No woman’s land
Her third stride, You've Got the Wrong Girl!, was lad lit – a space largely dominated by male writers. But Sremoyee thought to herself: “Why can’t a woman get into a man’s head?”
“Romance is generally perceived as a woman’s territory but writing is gender neutral. You’ve Got The Wrong Girl! looks at love and romance from a man’s viewpoint — is the search for a soul-mate just as complex for a man?”
Now, three books down, the single survivor was turning 40 years old in December 2016 and celebrating her birthday with the extravagance of a wedding. But certain friends and family responded to her invite saying they would attend next time for a “real occasion”, or a “happier time” - nauseating stereotypes that Sreemoyee decided to demolish.
She would often use social media and her columns to express her trials and tribulations as a single woman. One fine day, her agent asked her to consider doing a full-length novel on her life. Status Single was to be an unabashed celebration of a woman’s 40 years of surviving, dealing with loss, bad decisions, wrong men, lost career opportunities, friendships, and most importantly, the courage and wisdom she amassed over time.
“I wasn’t going for a self-help book - claiming that the 40s are the new 20, that is plain bullshit. I wanted to denounce the centrality of marriage and the validation it brings to our womanhood. I wanted women to stand tall, even if we are sans a partner/child,” she recalls.
She didn’t want the book to be solely autobiographical and decided to get a cross-section of women involved, to speak their diverse but common truths.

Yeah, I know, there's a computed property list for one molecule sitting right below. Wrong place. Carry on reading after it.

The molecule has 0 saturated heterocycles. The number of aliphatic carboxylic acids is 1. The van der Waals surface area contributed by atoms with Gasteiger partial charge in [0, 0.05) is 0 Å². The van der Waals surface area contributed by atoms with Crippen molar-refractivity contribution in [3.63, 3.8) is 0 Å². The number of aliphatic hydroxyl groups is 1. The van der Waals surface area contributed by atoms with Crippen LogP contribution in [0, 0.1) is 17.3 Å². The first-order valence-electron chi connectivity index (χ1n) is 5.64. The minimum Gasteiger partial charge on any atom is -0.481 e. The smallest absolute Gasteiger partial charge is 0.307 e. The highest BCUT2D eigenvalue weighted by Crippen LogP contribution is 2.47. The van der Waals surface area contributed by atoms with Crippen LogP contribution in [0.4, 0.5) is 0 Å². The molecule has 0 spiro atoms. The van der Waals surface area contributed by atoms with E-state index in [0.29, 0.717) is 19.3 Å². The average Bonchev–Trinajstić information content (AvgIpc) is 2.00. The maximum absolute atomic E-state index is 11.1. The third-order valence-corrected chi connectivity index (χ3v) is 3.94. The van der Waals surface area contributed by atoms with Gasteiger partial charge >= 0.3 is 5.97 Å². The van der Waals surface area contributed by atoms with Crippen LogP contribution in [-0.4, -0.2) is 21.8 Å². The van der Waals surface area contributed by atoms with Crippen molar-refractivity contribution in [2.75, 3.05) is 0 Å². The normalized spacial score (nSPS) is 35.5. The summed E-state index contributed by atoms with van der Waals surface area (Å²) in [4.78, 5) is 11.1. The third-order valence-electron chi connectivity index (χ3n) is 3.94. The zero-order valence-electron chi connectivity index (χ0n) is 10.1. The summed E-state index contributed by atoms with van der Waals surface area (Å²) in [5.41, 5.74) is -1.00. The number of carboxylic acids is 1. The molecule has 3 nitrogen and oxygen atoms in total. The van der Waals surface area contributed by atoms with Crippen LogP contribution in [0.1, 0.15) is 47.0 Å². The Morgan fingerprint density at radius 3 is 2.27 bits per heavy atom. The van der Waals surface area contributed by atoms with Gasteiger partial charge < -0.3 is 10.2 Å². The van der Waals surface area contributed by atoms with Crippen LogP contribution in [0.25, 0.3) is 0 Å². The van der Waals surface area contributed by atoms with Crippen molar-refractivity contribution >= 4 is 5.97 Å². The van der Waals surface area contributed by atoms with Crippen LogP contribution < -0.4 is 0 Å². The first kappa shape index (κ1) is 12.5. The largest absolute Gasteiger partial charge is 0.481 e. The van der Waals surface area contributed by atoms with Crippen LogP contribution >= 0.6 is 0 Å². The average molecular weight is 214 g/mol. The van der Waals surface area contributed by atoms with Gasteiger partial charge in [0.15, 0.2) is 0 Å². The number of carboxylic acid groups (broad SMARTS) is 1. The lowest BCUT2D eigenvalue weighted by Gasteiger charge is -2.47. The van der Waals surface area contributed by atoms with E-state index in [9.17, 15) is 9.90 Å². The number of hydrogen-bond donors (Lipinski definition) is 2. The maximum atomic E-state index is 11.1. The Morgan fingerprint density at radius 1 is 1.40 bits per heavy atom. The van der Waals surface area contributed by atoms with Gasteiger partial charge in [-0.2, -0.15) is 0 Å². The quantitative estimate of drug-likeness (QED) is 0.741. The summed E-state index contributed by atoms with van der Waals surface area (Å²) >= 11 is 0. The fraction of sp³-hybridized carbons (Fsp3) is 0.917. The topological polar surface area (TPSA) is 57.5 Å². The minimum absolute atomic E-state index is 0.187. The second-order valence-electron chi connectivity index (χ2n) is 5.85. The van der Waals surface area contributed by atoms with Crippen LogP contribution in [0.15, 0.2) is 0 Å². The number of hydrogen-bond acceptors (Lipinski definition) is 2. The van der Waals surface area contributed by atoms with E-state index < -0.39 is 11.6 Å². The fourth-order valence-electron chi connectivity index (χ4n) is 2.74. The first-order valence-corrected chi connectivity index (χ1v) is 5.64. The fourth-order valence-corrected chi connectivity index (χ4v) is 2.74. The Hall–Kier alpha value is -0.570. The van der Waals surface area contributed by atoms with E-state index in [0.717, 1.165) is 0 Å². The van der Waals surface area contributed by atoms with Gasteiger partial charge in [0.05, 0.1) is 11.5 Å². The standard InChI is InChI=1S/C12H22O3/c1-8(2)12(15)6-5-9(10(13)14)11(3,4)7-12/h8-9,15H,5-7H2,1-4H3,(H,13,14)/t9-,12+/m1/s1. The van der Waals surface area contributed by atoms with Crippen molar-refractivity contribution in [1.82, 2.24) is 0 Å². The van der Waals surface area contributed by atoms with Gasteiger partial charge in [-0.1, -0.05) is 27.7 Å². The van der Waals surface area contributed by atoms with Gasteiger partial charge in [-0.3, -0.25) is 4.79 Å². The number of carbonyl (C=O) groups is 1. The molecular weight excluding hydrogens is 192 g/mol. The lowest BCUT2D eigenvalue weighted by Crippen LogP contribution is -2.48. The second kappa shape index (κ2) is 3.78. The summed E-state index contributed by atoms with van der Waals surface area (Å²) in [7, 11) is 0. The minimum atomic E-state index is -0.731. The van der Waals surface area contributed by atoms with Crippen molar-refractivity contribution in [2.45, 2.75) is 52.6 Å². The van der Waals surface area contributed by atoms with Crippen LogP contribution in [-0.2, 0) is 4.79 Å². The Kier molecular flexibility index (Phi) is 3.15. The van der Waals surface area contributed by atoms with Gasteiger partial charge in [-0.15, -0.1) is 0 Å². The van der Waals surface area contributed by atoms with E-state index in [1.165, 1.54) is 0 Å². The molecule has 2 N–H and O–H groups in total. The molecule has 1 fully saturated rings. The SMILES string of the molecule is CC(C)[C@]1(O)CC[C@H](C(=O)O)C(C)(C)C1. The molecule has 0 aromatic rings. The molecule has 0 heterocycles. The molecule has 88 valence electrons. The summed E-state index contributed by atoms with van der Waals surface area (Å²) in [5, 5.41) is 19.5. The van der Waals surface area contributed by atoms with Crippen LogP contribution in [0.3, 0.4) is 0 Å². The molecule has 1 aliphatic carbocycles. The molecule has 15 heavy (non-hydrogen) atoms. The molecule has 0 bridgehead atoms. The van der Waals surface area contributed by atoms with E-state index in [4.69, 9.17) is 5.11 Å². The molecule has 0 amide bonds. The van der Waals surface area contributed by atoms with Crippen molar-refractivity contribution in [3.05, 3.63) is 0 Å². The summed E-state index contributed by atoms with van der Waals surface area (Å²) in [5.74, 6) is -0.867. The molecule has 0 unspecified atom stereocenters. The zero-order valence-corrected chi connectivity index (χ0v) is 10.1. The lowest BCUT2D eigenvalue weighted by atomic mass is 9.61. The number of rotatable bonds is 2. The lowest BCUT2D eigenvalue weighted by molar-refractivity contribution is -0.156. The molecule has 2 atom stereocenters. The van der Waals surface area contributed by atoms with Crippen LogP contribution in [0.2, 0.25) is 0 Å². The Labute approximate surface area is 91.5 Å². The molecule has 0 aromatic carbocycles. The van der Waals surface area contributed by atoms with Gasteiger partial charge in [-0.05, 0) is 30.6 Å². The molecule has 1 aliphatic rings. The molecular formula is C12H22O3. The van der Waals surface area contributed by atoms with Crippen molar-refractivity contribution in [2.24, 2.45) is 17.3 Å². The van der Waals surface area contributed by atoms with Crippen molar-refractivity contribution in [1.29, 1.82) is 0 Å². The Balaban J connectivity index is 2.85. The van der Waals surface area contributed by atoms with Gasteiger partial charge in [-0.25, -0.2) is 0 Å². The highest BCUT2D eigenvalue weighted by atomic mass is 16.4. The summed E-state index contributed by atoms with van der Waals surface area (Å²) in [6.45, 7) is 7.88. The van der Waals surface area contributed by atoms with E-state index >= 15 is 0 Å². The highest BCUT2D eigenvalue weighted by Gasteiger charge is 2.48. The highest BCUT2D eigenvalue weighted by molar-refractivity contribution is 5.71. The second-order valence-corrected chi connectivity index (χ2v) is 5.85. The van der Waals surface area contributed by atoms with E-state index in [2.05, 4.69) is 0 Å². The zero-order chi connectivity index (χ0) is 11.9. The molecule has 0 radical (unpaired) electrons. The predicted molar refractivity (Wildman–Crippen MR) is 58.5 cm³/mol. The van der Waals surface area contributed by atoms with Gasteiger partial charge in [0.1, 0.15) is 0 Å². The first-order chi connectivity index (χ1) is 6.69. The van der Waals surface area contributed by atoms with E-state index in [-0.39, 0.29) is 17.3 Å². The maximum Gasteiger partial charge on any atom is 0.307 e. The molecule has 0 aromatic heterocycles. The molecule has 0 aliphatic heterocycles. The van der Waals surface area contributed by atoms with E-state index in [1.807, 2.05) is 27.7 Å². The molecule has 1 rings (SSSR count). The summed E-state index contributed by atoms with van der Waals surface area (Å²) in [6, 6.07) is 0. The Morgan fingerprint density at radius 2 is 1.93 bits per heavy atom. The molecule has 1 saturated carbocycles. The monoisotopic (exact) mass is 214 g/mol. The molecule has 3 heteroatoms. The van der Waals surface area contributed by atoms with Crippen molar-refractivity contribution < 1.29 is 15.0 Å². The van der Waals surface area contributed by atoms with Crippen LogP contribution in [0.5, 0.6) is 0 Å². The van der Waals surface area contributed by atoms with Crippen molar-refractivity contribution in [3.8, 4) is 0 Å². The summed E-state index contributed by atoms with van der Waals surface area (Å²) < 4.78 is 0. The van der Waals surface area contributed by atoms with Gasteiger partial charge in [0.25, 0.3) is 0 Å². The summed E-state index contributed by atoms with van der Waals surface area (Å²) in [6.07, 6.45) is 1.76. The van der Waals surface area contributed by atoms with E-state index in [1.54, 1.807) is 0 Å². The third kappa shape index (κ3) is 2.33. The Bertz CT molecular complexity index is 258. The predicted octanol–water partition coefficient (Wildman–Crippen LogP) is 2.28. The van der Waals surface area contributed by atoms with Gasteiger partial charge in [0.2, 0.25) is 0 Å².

Status Single came to house interviews of 3,000 urban women that she interviewed in a span of one year. “The story that I hold very close to my heart is of transgender single mother Gauri Sawant, who adopted the five-year-old orphaned daughter of a sex worker from Kamathipura in Mumbai. Or, the story of Nita Mathur, who, haunted by the rejections in the arranged marriage market and because she was always asked if she was a virgin, finally underwent a hymen reconstruction to get a ‘Barbie doll’ vagina,” she says.
The marginalisation of the entire community is something that she could relate to at a deeply personal level. “There’re no dedicated support groups, communities, apps or websites for single women – and I think there is a huge lacuna,” she opines.
Leave no woman behind
But even in this safe space, she had conjured up, conditioning made it impossible for some women to feel secure and valid. When Sreemoyee shared the final drafts with the women she had interviewed, 20 percent pulled out because a lot of them feared social ostracisation – many the ire of their bosses and colleagues – and some despite their names being changed on request, felt threatened.
“I almost thought I would not be able to hand over the finished manuscript to the publisher – and at some very deep level I was so let down by my own sex – for their conditioned lack of confidence,” Sreemoyee recounts.
Despite the issues, Status Single became the cover story for LA Times and The Guardian. Having said that, she echoes the opinion of myriad other writers – who have noted that books by women, about women, for women, are written off as "chick lit" and often devalued by publishers - in terms of lesser signing amounts, fewer copies, lower compensation etc. That’s why when it came to finding publishers for her four books - especially the ones dealing with women's sexuality that Indians and conservatives, in general, are uncomfortable with – Sreemoyee was up against everyone from conservatives to money-mongers.
“Indian publishers are clichéd; editors report to marketing teams. They’d rather do cookbooks by pretty chefs, and inane books by just about any Bollywood personality than actually put their money on brave books on burning social and environmental issues. In India, our sexual expression is always suffocated by an overarching religious and social system that looks at desire as a dreaded disease,” she reveals. “So, I promote the hell out of my books, always ask and fight for a marketing plan and ensure the publisher has a stake in selling the book,” she says.
Coming up next will be Sreemoyee’s memoirs, titled Bad Blood, and possibly a book on Indian men and their battles, called #mentoo.